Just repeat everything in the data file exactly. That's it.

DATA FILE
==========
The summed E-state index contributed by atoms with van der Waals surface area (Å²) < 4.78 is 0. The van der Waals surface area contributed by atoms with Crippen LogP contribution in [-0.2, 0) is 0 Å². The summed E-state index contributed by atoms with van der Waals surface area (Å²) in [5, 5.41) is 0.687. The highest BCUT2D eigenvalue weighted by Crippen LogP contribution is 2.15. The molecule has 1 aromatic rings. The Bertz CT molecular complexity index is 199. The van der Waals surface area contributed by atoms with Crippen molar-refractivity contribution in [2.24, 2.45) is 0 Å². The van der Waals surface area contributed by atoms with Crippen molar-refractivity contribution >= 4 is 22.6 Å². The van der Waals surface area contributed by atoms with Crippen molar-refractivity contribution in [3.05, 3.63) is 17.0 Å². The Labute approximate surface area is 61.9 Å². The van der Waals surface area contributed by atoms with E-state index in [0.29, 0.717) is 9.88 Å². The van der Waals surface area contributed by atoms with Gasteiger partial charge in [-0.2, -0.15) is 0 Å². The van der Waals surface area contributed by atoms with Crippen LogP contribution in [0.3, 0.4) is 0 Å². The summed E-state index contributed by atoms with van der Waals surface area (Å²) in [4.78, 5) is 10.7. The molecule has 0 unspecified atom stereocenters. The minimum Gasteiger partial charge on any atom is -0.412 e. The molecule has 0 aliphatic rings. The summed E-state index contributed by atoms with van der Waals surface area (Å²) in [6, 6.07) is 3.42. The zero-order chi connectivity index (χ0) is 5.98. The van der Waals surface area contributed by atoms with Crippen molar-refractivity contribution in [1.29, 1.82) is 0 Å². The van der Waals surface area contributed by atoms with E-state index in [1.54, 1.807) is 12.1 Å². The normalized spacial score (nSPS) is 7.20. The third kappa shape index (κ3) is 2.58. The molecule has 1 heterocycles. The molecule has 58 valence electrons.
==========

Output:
The summed E-state index contributed by atoms with van der Waals surface area (Å²) < 4.78 is 0. The van der Waals surface area contributed by atoms with Crippen LogP contribution in [-0.2, 0) is 0 Å². The summed E-state index contributed by atoms with van der Waals surface area (Å²) in [5, 5.41) is 0.687. The highest BCUT2D eigenvalue weighted by Crippen LogP contribution is 2.15. The molecule has 1 aromatic rings. The Bertz CT molecular complexity index is 199. The van der Waals surface area contributed by atoms with Crippen molar-refractivity contribution in [2.24, 2.45) is 0 Å². The van der Waals surface area contributed by atoms with Crippen molar-refractivity contribution >= 4 is 22.6 Å². The van der Waals surface area contributed by atoms with Crippen molar-refractivity contribution in [3.05, 3.63) is 17.0 Å². The Labute approximate surface area is 61.9 Å². The van der Waals surface area contributed by atoms with E-state index in [0.29, 0.717) is 9.88 Å². The van der Waals surface area contributed by atoms with Gasteiger partial charge in [-0.2, -0.15) is 0 Å². The van der Waals surface area contributed by atoms with Crippen LogP contribution in [0.3, 0.4) is 0 Å². The summed E-state index contributed by atoms with van der Waals surface area (Å²) in [4.78, 5) is 10.7. The molecule has 0 unspecified atom stereocenters. The minimum Gasteiger partial charge on any atom is -0.412 e. The molecule has 0 aliphatic rings. The summed E-state index contributed by atoms with van der Waals surface area (Å²) in [6, 6.07) is 3.42. The zero-order chi connectivity index (χ0) is 5.98. The van der Waals surface area contributed by atoms with Crippen molar-refractivity contribution in [1.29, 1.82) is 0 Å². The van der Waals surface area contributed by atoms with E-state index in [1.54, 1.807) is 12.1 Å². The normalized spacial score (nSPS) is 7.20. The third kappa shape index (κ3) is 2.58. The molecule has 1 heterocycles. The molecule has 58 valence electrons.